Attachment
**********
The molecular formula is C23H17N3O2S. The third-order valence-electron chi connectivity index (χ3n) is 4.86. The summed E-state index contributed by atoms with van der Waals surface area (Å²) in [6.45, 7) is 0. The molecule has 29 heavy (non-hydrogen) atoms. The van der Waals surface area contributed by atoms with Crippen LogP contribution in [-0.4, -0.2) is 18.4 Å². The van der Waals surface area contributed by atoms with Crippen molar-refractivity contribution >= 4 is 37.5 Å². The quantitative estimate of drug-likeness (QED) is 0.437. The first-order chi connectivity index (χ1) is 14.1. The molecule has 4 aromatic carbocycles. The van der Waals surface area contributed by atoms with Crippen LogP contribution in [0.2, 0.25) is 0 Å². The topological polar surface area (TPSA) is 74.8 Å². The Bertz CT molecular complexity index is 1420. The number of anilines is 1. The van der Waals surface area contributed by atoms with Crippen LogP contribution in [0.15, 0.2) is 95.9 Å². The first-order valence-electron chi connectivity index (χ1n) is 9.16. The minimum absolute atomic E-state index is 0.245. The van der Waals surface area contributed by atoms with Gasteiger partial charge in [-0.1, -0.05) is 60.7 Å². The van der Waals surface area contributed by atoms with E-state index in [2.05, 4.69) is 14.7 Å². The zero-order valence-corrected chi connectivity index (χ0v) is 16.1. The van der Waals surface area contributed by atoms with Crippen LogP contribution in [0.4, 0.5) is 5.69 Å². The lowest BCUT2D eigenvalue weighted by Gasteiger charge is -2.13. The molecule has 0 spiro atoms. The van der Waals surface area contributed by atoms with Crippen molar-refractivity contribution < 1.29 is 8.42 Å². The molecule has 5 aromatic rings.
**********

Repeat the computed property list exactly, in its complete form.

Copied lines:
The molecular formula is C23H17N3O2S. The third-order valence-electron chi connectivity index (χ3n) is 4.86. The summed E-state index contributed by atoms with van der Waals surface area (Å²) in [6.45, 7) is 0. The molecule has 29 heavy (non-hydrogen) atoms. The van der Waals surface area contributed by atoms with Crippen LogP contribution in [-0.4, -0.2) is 18.4 Å². The van der Waals surface area contributed by atoms with Crippen molar-refractivity contribution >= 4 is 37.5 Å². The quantitative estimate of drug-likeness (QED) is 0.437. The first-order chi connectivity index (χ1) is 14.1. The molecule has 4 aromatic carbocycles. The van der Waals surface area contributed by atoms with Crippen LogP contribution in [0.2, 0.25) is 0 Å². The topological polar surface area (TPSA) is 74.8 Å². The Bertz CT molecular complexity index is 1420. The number of anilines is 1. The van der Waals surface area contributed by atoms with Crippen LogP contribution in [0.15, 0.2) is 95.9 Å². The first-order valence-electron chi connectivity index (χ1n) is 9.16. The minimum absolute atomic E-state index is 0.245. The van der Waals surface area contributed by atoms with Gasteiger partial charge in [-0.1, -0.05) is 60.7 Å². The van der Waals surface area contributed by atoms with E-state index in [2.05, 4.69) is 14.7 Å². The zero-order valence-corrected chi connectivity index (χ0v) is 16.1. The van der Waals surface area contributed by atoms with Crippen LogP contribution in [0.4, 0.5) is 5.69 Å². The lowest BCUT2D eigenvalue weighted by Gasteiger charge is -2.13. The molecule has 0 spiro atoms. The van der Waals surface area contributed by atoms with Crippen molar-refractivity contribution < 1.29 is 8.42 Å². The molecule has 5 aromatic rings.